5 Things Katy Perry Can Teach Women About Communication

PARIS, FRANCE - OCTOBER 01:  Katy Perry attends the 'Mademoiselle C' cocktail party at Pavillon Ledoyen on October 1, 2013 in
PARIS, FRANCE - OCTOBER 01: Katy Perry attends the 'Mademoiselle C' cocktail party at Pavillon Ledoyen on October 1, 2013 in Paris, France. (Photo by Julien Hekimian/WireImage)

The first time I heard Katy Perry's "Roar," I knew it would be a hit. Though, truthfully, I wasn't thinking about Billboard; I was thinking about the boardroom.

I used to bite my tongue and hold my breath
Scared to rock the boat and make a mess
So I sat quietly, agreed politely
I guess that I forgot I had a choice
I let you push me past the breaking point
I stood for nothing, so I fell for everything...

I got the eye of the tiger, a fighter, dancing through the fire
Cause I am a champion and you're gonna hear me roar
Louder, louder than a lion
Cause I am a champion and you're gonna hear me roar

While it is always tough to generalize gender differences, there is much research to back up the fact that men and women communicate in different ways. According to Dr. Louann Brizendine, author of The Female Brain, there are physiological differences between male and female brains. "Women have 11 percent more neurons in the brain centers for language and hearing, which can have practical implications in the workplace," she writes, such as when relationships are at stake or conflicts needs to be defused.

In other words, no matter the tune, men and women sing it differently and Katy Perry, as it turns out, can remind us of five ways to stay on key:

  1. Acknowledge the Need. "Biting your tongue" wasn't a philosophy that worked for Katy, and it's not going to work in business. According to a Monster.com special report, "Many women are conditioned by culture to maintain harmony in relationships. That conditioning is manifested in softened demands, hedged statements and a generally more tentative communication style. The important thing to remember is that tentative communication does not mean the speaker actually feels tentative or is lacking in confidence." Recognizing that women are hardwired differently is the first step to address -- and improve -- communication style.

  • Adopt an Empowering Motto. Maybe it has everything to do with the "eye of the tiger," but identify an inspiration that resonates with you. Say it, or even sing it, in your head and use it to challenge and encourage your inner voice. Katy has called her latest album "a record about self-reflection and self-empowerment." The same should be true for anyone hoping to escape from their comfort zone.
  • Embrace Difference. Whether you're wearing a candy cane corset and blue wig or you're the only one in the room wearing a skirt, remember it's OK to stand apart. According to linguistics expert Deborah Tannen, women could be better at challenging authority:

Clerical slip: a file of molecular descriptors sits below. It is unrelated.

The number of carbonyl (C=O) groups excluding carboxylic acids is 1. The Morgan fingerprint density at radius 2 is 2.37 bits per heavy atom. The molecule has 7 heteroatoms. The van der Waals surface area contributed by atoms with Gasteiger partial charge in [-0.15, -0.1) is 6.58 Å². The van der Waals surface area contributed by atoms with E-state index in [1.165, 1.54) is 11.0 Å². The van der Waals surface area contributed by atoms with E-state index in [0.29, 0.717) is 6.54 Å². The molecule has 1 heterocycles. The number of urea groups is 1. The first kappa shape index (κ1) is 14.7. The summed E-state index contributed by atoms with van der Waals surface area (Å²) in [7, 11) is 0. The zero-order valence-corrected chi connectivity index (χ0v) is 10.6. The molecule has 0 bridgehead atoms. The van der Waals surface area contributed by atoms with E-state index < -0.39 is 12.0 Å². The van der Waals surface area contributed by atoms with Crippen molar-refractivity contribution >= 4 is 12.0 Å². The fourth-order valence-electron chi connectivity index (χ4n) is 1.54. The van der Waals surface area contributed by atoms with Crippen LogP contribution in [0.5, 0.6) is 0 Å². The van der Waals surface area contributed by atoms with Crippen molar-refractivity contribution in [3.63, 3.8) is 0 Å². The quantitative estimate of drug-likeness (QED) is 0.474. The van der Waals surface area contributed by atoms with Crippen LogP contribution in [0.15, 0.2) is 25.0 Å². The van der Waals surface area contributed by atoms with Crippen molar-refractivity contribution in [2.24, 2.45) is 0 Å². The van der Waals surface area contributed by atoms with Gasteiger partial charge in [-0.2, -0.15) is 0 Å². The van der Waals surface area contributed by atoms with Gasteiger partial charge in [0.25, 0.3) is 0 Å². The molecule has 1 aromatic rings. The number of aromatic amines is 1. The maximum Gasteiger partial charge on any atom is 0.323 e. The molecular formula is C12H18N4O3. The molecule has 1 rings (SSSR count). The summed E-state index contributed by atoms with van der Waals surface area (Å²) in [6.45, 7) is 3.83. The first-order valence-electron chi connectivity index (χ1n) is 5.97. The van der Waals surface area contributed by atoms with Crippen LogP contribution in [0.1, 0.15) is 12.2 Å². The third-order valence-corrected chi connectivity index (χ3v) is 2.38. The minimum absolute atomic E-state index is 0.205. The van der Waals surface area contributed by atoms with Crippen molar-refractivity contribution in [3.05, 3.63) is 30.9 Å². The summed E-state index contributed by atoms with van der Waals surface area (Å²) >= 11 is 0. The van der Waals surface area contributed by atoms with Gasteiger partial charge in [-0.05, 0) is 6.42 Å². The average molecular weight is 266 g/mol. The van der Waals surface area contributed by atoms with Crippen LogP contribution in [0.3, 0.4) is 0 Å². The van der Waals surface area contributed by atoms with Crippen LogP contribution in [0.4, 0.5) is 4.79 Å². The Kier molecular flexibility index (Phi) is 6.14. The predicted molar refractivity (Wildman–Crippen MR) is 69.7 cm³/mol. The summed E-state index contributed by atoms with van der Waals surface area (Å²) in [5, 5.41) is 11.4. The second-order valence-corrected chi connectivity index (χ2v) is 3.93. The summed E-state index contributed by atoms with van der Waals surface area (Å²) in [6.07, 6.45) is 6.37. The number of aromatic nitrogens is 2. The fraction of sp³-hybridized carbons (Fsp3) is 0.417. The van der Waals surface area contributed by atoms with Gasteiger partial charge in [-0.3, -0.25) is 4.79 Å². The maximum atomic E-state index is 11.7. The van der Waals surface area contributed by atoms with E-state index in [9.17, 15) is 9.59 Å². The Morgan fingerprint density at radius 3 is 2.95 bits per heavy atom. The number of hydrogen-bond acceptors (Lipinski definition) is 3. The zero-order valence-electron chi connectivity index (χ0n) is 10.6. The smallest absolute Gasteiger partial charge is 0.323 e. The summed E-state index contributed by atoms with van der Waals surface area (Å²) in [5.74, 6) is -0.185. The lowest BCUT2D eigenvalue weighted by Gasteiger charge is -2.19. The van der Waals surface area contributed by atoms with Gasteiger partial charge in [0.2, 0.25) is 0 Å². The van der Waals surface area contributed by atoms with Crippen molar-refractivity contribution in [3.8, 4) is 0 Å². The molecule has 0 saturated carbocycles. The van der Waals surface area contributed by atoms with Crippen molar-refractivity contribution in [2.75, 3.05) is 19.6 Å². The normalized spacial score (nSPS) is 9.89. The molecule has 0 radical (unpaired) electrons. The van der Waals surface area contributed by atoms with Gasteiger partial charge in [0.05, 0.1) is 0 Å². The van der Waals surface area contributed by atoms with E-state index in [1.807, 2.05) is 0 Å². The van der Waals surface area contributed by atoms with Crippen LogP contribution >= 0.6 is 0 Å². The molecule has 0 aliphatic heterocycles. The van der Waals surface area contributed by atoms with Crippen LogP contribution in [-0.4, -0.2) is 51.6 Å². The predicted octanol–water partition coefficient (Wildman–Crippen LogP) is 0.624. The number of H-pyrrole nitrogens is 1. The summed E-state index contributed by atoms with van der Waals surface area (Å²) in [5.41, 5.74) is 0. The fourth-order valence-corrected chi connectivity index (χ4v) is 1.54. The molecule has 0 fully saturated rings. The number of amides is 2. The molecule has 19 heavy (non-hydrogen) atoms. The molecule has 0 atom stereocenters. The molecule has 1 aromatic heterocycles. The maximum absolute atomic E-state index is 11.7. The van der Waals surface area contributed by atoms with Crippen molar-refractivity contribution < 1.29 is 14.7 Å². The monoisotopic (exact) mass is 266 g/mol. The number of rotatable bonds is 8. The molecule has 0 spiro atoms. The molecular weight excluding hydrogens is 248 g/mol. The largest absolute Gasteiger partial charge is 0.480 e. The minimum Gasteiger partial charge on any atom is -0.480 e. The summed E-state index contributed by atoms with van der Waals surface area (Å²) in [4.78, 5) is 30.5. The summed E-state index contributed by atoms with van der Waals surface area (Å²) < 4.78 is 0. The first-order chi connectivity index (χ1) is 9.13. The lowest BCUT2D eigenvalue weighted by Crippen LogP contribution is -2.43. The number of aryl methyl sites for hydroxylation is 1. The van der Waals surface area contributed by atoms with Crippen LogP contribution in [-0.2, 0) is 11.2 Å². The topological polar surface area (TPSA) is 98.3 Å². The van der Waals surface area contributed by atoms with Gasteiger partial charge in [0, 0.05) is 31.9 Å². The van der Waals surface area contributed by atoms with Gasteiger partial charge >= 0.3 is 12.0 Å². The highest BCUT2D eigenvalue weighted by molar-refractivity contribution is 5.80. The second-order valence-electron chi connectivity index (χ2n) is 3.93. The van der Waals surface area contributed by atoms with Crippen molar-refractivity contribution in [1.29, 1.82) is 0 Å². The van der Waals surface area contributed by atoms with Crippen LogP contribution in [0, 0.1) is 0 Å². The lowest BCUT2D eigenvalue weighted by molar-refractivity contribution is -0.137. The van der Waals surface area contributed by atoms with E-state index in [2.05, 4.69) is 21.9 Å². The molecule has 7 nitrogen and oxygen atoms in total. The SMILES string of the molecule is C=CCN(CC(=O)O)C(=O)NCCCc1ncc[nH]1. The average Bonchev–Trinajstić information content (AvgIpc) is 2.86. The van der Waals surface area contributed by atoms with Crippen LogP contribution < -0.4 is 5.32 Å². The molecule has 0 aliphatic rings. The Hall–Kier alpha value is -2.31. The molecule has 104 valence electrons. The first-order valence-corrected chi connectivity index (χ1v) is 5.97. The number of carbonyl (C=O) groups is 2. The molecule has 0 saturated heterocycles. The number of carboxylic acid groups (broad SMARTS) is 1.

• Men tend to be sensitive to the power dynamics of interaction, speaking in ways that position themselves as one up and resisting being put in a one-down position by others. Women tend to react more strongly to the rapport dynamic, speaking in ways that save face for others and buffering statements that could be seen as putting others in a one-down position.

    Remember, it's not your job to make others like you; the only person that needs to do that is you.

  • Don't Take Things Personally. Katy's song is rumored to be about her breakup with Russell Brand, whom she says informed her of their divorce via text message on New Year's Eve. As the song says, "You held me down, but I got up, Already brushing off the dust." In the article "The Top 6 Communication Challenges Professional Women Face," Forbes contributor Kathy Caprino writes, "if we operate from emotionality only, we compromise our ability to make effective decisions and take action from a more centered, leadership-oriented stance."
  • You Don't Need to Look Far for a Hero. My personal favorite line of "Roar" is, "I went from zero, to my own hero." Often, women find their own worst enemy in the reflection in the mirror. Only you have control of the volume of your roar. Don't be afraid to turn it way up.
  • Remember, we communicate the way we do based on our biological makeup, what we're taught and how we're raised. I don't know if Katy Perry will win a Grammy for "Roar," but I do think she deserves applause for reminding us that we all have the power to better ourselves, to help one another and to be our own hero. Since its release, "Roar" has spent the last nine weeks on the
    Hot 100 chart, including several at #1. Regardless of the song's commercial success, I am hopeful -- and confident -- it will top countless personal playlists for many years to come.

    This blog post first appeared on Edelman.com.